The speaker also mentioned that more than 80 cameras were installed in the neighborhood without public notices or information provided by the housing authority. The argument is often made that public rights supersede those of the individual with relation to public safety, and such steps may be justified for the purpose of preventing crimes. However, it seems clear that those experiencing a surveillance crisis are disproportionately people of color.

Where is the due process for individuals experiencing this kind of change? At the very least, residents of these neighborhoods should be informed or involved in the process. And is this process something that could happen in wealthy neighborhoods? If not, why are those in public housing subjected to this type of surveillance? From the stories shared during the conference, it seems that homelessness, criminalization, and surveillance all go hand in hand.

The Legality of Surveillance

By agreeing to live in public housing, the occupant gives his or her consent for welfare visits. But who approves these visits? Where is the oversight? It was disheartening to learn that in Wyman V. James (1971) the Supreme Court ruled that welfare home visits do not amount to a search, a ruling that I believe should be challenged. In my opinion, welfare home visits, like surveillance, should be subject to certain conditions and requirements, such as requiring a search warrant be approved by a higher authority before commencing the visit.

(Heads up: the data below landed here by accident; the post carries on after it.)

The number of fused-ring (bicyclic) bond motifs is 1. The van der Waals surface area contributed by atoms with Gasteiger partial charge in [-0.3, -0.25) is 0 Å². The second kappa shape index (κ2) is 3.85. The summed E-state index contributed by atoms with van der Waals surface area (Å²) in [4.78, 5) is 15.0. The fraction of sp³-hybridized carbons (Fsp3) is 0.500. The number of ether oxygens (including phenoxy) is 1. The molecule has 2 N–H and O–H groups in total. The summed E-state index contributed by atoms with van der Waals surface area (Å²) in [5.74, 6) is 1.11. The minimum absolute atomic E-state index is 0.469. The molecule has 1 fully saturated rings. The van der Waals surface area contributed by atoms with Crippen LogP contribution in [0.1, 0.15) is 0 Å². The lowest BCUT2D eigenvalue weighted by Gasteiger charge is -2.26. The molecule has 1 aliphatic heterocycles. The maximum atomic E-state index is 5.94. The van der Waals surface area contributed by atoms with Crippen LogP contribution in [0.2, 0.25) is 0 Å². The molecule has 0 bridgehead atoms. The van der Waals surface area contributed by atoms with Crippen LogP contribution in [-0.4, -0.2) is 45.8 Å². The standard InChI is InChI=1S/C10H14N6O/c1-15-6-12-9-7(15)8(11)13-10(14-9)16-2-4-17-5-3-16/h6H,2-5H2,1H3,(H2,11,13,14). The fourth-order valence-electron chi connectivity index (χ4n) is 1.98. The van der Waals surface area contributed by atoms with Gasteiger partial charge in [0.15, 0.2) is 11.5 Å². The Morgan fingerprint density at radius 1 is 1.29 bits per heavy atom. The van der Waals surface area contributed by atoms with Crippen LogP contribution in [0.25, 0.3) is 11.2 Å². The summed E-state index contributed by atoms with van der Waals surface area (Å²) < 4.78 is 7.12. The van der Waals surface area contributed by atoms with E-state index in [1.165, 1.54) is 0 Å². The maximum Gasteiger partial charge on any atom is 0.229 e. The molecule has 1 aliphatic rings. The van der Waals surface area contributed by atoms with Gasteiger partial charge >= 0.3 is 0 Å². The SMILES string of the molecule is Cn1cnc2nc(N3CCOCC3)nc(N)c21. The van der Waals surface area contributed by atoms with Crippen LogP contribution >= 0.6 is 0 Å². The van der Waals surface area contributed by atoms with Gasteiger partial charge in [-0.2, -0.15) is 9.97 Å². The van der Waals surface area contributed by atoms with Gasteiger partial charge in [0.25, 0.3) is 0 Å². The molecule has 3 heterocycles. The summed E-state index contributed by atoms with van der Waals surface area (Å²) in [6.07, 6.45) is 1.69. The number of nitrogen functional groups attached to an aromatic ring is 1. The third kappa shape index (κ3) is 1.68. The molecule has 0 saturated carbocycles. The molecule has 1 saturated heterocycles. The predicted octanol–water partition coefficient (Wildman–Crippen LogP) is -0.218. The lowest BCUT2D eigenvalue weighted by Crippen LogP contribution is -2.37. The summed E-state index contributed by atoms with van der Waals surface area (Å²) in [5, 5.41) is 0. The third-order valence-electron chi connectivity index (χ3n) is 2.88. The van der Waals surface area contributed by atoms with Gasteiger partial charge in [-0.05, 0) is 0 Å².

More broadly, there is no comprehensive privacy law in the United States. The laws are scattered across different statutes and protect certain categories of information. For instance, the Health Insurance Portability and Accountability Act (HIPAA) governs the collection of health information, while the Family Educational Rights and Privacy Act (FERPA) is associated with the use and disclosure of student educational information. In the absence of comprehensive privacy law, navigating these laws and regulations can be overwhelming, making the protections they lay out difficult to access and implement.

Welfare and Data Privacy

During the conference, Michele Gilman, a Professor of Law at the University of Baltimore, and Mary Madden, a researcher at Data and Society, told the untold stories of the ways in which low-income communities experience privacy-related harms.